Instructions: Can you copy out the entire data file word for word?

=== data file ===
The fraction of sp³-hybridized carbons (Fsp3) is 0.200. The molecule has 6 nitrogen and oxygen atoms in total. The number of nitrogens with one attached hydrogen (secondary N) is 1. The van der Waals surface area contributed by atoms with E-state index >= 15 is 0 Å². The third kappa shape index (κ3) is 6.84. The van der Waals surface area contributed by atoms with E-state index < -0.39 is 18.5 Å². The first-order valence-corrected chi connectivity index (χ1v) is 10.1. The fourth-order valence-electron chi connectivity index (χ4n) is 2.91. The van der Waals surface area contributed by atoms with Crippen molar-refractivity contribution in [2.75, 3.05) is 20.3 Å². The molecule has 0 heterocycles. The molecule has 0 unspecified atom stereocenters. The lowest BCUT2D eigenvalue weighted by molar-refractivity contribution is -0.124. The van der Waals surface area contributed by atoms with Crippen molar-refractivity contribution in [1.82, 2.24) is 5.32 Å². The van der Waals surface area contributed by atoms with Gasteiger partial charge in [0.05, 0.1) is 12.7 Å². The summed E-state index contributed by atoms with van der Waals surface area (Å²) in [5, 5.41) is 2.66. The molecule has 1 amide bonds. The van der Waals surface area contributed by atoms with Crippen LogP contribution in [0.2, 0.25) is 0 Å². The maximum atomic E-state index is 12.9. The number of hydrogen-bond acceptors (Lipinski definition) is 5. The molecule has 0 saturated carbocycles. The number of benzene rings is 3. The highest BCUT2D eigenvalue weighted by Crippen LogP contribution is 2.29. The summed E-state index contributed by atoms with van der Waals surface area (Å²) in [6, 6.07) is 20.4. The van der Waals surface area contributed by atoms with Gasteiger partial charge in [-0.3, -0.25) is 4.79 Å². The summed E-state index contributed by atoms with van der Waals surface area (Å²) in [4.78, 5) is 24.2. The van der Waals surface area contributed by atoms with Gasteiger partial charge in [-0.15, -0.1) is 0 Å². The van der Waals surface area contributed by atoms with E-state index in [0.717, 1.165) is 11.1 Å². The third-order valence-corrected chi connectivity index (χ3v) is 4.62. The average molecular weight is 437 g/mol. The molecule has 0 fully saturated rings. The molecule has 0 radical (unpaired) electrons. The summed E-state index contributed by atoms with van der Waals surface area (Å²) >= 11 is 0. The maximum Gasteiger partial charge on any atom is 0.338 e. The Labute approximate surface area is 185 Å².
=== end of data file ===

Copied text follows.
The fraction of sp³-hybridized carbons (Fsp3) is 0.200. The molecule has 6 nitrogen and oxygen atoms in total. The number of nitrogens with one attached hydrogen (secondary N) is 1. The van der Waals surface area contributed by atoms with E-state index >= 15 is 0 Å². The third kappa shape index (κ3) is 6.84. The van der Waals surface area contributed by atoms with E-state index < -0.39 is 18.5 Å². The first-order valence-corrected chi connectivity index (χ1v) is 10.1. The fourth-order valence-electron chi connectivity index (χ4n) is 2.91. The van der Waals surface area contributed by atoms with Crippen molar-refractivity contribution in [2.75, 3.05) is 20.3 Å². The molecule has 0 heterocycles. The molecule has 0 unspecified atom stereocenters. The lowest BCUT2D eigenvalue weighted by molar-refractivity contribution is -0.124. The van der Waals surface area contributed by atoms with Crippen molar-refractivity contribution in [1.82, 2.24) is 5.32 Å². The van der Waals surface area contributed by atoms with Gasteiger partial charge in [0.05, 0.1) is 12.7 Å². The summed E-state index contributed by atoms with van der Waals surface area (Å²) in [5, 5.41) is 2.66. The molecule has 1 amide bonds. The van der Waals surface area contributed by atoms with Crippen LogP contribution in [0.2, 0.25) is 0 Å². The maximum atomic E-state index is 12.9. The number of hydrogen-bond acceptors (Lipinski definition) is 5. The molecule has 0 saturated carbocycles. The number of benzene rings is 3. The highest BCUT2D eigenvalue weighted by Crippen LogP contribution is 2.29. The summed E-state index contributed by atoms with van der Waals surface area (Å²) in [6, 6.07) is 20.4. The van der Waals surface area contributed by atoms with Gasteiger partial charge in [-0.3, -0.25) is 4.79 Å². The summed E-state index contributed by atoms with van der Waals surface area (Å²) in [4.78, 5) is 24.2. The van der Waals surface area contributed by atoms with Gasteiger partial charge in [-0.15, -0.1) is 0 Å². The van der Waals surface area contributed by atoms with E-state index in [0.717, 1.165) is 11.1 Å². The third-order valence-corrected chi connectivity index (χ3v) is 4.62. The average molecular weight is 437 g/mol. The molecule has 0 fully saturated rings. The molecule has 0 radical (unpaired) electrons. The summed E-state index contributed by atoms with van der Waals surface area (Å²) >= 11 is 0. The maximum Gasteiger partial charge on any atom is 0.338 e. The Labute approximate surface area is 185 Å².